Olmert pissed off 298.
(photo credit: AP [file])
Sources close to Prime Minister Ehud Olmert expressed satisfaction that Olmert's testimony to the Winograd Committee released on Thursday shows that he took responsibility for the Second Lebanon War and did not try to fob it off on others.
The Olmert camp doubts, however, that this will change his standing with the public, as they are skeptical that many people will actually pour over the 89-pages of testimony.
More from the Winograd testimonies:
Peretz: 'I was not told army was under-trained'
Halutz: We could have achieved far more
That protocol shows an Olmert who waged a spirited defense of his defense minister and political rival Amir Peretz, and who said that Foreign Minister Tzipi Livni, another political rival, was completely involved in the running of the war.
"I still think, and not only me, that none of the failures that were evident in the war were the product of the functioning, this way or that, of the defense minister," Olmert said. "I am saying this honestly, and not doing this for public relations, because this is a closed forum. The communication between us during the war was appropriate."
Regarding the performance of the army, Olmert said the IDF "let itself down" in Lebanon.
Olmert was careful, however, to distinguish between the ordinary soldiers, whom he said performed excellently, and their commanders.
"It wasn't a question of 'guts,'" Olmert told the panel. "Everyone showed courage in battle. But something in how we operated our forces, something in how we controlled them, wasn't what we had expected - and there is no doubt that this created a gap between what we could achieve and what we actually achieved."
Asked about his decision to appoint Peretz as defense minister, despite his complete lack of experience for the job, Olmert replied, "I want to say, in all due respect, that Israel can be proud of Amir Peretz.
"Here is a youth from Sderot, a combat soldier in the army, wounded in the army, who became a mayor, gained an impressive public platform, won the Histadrut elections, became the Histadrut's leader, won the elections in the Labor Party, beat all the stars - Shimon Peres, Ehud Barak, all who ran against him - became the Labor Party leader and got the second number of votes for prime minister," Olmert said.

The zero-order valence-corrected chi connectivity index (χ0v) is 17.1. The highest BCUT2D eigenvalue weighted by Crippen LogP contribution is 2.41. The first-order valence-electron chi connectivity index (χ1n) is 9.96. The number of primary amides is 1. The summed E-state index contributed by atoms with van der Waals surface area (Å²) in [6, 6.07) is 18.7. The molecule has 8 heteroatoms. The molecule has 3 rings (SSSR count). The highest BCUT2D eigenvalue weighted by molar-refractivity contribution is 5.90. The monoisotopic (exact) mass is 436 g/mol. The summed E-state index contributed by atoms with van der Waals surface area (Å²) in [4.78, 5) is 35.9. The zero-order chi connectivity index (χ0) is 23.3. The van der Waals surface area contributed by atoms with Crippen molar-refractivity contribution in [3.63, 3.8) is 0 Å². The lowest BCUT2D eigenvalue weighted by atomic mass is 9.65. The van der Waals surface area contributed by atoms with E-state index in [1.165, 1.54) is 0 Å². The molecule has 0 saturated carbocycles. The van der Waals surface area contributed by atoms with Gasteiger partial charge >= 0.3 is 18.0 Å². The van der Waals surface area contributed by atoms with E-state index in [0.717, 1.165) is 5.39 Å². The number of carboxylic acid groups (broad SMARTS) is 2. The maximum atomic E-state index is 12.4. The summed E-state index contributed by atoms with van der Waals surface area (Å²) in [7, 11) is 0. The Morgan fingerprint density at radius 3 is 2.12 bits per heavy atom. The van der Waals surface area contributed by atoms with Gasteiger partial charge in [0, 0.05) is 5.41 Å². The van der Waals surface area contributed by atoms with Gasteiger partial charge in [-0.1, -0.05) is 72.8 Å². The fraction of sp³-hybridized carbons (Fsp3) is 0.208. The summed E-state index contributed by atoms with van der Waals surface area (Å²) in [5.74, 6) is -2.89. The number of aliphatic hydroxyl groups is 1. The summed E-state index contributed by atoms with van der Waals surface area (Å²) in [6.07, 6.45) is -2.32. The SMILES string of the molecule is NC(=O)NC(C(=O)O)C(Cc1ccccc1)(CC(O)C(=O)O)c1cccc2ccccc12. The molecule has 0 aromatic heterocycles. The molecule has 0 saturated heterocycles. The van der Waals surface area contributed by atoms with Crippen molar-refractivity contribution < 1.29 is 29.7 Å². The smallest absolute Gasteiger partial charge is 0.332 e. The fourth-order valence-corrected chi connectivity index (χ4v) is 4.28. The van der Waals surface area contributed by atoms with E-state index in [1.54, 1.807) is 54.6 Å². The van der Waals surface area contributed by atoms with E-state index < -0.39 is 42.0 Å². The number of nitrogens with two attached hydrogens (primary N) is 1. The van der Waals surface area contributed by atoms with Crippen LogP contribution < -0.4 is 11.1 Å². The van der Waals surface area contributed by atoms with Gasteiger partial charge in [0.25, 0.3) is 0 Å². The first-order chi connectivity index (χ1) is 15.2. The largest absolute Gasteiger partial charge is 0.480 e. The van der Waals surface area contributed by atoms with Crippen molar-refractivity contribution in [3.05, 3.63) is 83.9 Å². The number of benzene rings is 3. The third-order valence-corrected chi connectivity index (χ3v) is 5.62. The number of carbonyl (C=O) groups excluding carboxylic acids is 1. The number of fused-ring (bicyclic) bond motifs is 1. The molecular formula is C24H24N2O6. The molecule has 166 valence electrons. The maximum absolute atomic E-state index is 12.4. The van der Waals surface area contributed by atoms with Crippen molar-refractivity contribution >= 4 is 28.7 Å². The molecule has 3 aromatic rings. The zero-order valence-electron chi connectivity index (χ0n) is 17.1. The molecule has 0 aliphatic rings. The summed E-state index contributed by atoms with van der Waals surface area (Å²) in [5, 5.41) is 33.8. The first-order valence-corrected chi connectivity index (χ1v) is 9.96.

"He won 19 Knesset seats," he said, "what, wasn't that worth something?"
Olmert was less spirited in defense of Livni, rebuffing claims that she was not involved in the decision-making process, and saying that she was in on all the major decisions.
There was something "defective" in the army's "philosophy of command [and] perception of command," the prime minister said. He said he was told by then-chief of General Staff Lt.-Gen. Dan Halutz a day before the war that the army was ready for any tasks.
"I want you to be clear and don't get the wrong impression," he quoted Halutz as saying. "You have a strong, prepared and quality army."
Olmert told the committee that soon after he took over as acting prime minister on January 4, 2006, following Ariel Sharon's second stroke, he played very close attention to the situation in the North, and asked almost immediately to be taken on a tour of the area. "I felt that the troubles would start from there," Olmert told the panel.
Olmert said that he busied himself with the situation in the North constantly, even though the other fronts were also very active - the West Bank and the Gaza Strip.
He said he wanted to ensure that he would not be the prisoner of past conceptions in Lebanon, and was interested in different options for dealing with situations like the kidnapping of the reservists on July 12 - a scenario anticipated well in advance.
He asked for plans for military action in Lebanon in March, he said, "so that I would not be under pressure to make decisions on the spot."
The prime minister called the moment when he had to call up additional reservists during the war "the hardest moment of my life," spoke of his suffering at seeing the "eyes of the children who may not return" and said he felt a sense of loneliness that the responsibility lay on his shoulders.
Olmert claimed that Peretz and Halutz both supported an additional call-up, but stressed that final decision had to be his.
Olmert also told the committee that the government's initial assessment had been that the Second Lebanon War would be a limited military operation that would take 10 days to two weeks.
"We could make only one decision," the prime minister said. "Either we don't act, or we act immediately. I think that there was no option but to make a move right at the start."